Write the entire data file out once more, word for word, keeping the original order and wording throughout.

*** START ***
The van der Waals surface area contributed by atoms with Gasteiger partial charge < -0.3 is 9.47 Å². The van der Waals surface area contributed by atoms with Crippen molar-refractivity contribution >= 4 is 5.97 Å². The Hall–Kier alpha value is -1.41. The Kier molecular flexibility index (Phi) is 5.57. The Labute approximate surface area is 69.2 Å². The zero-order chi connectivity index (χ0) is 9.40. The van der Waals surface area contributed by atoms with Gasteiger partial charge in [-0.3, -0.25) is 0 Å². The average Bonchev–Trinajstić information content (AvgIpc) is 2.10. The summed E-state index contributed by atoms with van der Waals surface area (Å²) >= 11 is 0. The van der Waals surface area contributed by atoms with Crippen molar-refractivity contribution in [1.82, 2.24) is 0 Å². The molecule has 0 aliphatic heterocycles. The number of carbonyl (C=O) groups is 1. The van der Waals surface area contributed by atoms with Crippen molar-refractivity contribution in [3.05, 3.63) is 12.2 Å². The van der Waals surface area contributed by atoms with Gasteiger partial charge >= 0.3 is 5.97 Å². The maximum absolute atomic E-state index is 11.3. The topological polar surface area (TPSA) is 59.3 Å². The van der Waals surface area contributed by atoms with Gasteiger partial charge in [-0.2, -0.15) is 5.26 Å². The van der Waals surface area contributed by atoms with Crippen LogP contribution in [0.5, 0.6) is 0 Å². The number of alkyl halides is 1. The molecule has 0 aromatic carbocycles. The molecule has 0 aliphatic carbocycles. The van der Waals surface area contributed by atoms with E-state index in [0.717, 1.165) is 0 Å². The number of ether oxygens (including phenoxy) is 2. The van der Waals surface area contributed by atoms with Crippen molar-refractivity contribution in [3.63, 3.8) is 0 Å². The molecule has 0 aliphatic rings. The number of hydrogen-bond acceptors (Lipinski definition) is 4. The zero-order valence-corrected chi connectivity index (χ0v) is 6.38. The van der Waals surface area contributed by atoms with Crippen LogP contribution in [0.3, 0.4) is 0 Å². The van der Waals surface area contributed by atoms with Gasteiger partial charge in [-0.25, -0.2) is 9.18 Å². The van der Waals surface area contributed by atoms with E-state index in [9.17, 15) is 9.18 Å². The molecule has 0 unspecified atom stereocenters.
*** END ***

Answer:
The van der Waals surface area contributed by atoms with Gasteiger partial charge < -0.3 is 9.47 Å². The van der Waals surface area contributed by atoms with Crippen molar-refractivity contribution >= 4 is 5.97 Å². The Hall–Kier alpha value is -1.41. The Kier molecular flexibility index (Phi) is 5.57. The Labute approximate surface area is 69.2 Å². The zero-order chi connectivity index (χ0) is 9.40. The van der Waals surface area contributed by atoms with Gasteiger partial charge in [-0.3, -0.25) is 0 Å². The average Bonchev–Trinajstić information content (AvgIpc) is 2.10. The summed E-state index contributed by atoms with van der Waals surface area (Å²) >= 11 is 0. The van der Waals surface area contributed by atoms with Crippen molar-refractivity contribution in [1.82, 2.24) is 0 Å². The molecule has 0 aliphatic heterocycles. The number of carbonyl (C=O) groups is 1. The van der Waals surface area contributed by atoms with Crippen molar-refractivity contribution in [3.05, 3.63) is 12.2 Å². The van der Waals surface area contributed by atoms with Gasteiger partial charge >= 0.3 is 5.97 Å². The maximum absolute atomic E-state index is 11.3. The topological polar surface area (TPSA) is 59.3 Å². The van der Waals surface area contributed by atoms with Gasteiger partial charge in [-0.2, -0.15) is 5.26 Å². The van der Waals surface area contributed by atoms with Crippen LogP contribution in [0.5, 0.6) is 0 Å². The number of alkyl halides is 1. The molecule has 0 aromatic carbocycles. The molecule has 0 aliphatic carbocycles. The van der Waals surface area contributed by atoms with E-state index in [0.717, 1.165) is 0 Å². The number of ether oxygens (including phenoxy) is 2. The van der Waals surface area contributed by atoms with Crippen molar-refractivity contribution in [3.63, 3.8) is 0 Å². The molecule has 0 aliphatic rings. The number of hydrogen-bond acceptors (Lipinski definition) is 4. The zero-order valence-corrected chi connectivity index (χ0v) is 6.38. The van der Waals surface area contributed by atoms with Crippen LogP contribution in [0.3, 0.4) is 0 Å². The van der Waals surface area contributed by atoms with Gasteiger partial charge in [-0.25, -0.2) is 9.18 Å². The van der Waals surface area contributed by atoms with E-state index in [9.17, 15) is 9.18 Å². The molecule has 0 unspecified atom stereocenters.